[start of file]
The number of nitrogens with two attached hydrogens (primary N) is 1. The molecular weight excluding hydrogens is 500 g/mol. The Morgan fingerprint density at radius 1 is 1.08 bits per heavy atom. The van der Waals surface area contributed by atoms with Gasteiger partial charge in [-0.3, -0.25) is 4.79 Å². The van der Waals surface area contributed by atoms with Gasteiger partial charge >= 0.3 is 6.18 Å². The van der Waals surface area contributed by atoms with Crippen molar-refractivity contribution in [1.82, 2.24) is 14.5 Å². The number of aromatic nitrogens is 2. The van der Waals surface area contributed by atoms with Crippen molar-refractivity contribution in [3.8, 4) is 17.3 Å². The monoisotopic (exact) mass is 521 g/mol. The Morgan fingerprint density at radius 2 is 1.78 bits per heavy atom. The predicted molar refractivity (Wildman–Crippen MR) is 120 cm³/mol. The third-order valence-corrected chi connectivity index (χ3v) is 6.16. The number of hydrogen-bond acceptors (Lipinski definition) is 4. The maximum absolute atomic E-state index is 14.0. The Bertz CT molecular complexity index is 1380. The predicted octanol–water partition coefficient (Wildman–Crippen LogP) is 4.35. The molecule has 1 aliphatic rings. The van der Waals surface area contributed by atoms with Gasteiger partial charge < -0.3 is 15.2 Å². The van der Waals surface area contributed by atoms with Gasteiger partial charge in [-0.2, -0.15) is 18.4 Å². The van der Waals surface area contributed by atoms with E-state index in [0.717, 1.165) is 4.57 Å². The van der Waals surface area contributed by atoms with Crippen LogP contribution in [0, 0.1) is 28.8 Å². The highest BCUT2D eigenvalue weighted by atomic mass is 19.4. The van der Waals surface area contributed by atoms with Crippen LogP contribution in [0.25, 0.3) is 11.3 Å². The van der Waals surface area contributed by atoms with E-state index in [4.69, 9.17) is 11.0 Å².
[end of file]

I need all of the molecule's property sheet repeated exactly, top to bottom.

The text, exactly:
The number of nitrogens with two attached hydrogens (primary N) is 1. The molecular weight excluding hydrogens is 500 g/mol. The Morgan fingerprint density at radius 1 is 1.08 bits per heavy atom. The van der Waals surface area contributed by atoms with Gasteiger partial charge in [-0.3, -0.25) is 4.79 Å². The van der Waals surface area contributed by atoms with Gasteiger partial charge >= 0.3 is 6.18 Å². The van der Waals surface area contributed by atoms with Crippen molar-refractivity contribution in [1.82, 2.24) is 14.5 Å². The number of aromatic nitrogens is 2. The van der Waals surface area contributed by atoms with Crippen molar-refractivity contribution in [3.8, 4) is 17.3 Å². The monoisotopic (exact) mass is 521 g/mol. The Morgan fingerprint density at radius 2 is 1.78 bits per heavy atom. The predicted molar refractivity (Wildman–Crippen MR) is 120 cm³/mol. The third-order valence-corrected chi connectivity index (χ3v) is 6.16. The number of hydrogen-bond acceptors (Lipinski definition) is 4. The maximum absolute atomic E-state index is 14.0. The Bertz CT molecular complexity index is 1380. The predicted octanol–water partition coefficient (Wildman–Crippen LogP) is 4.35. The molecule has 1 aliphatic rings. The van der Waals surface area contributed by atoms with Gasteiger partial charge < -0.3 is 15.2 Å². The van der Waals surface area contributed by atoms with Gasteiger partial charge in [-0.2, -0.15) is 18.4 Å². The van der Waals surface area contributed by atoms with E-state index in [0.717, 1.165) is 4.57 Å². The van der Waals surface area contributed by atoms with Crippen LogP contribution in [0, 0.1) is 28.8 Å². The highest BCUT2D eigenvalue weighted by atomic mass is 19.4. The van der Waals surface area contributed by atoms with Crippen LogP contribution in [0.25, 0.3) is 11.3 Å². The van der Waals surface area contributed by atoms with E-state index in [4.69, 9.17) is 11.0 Å².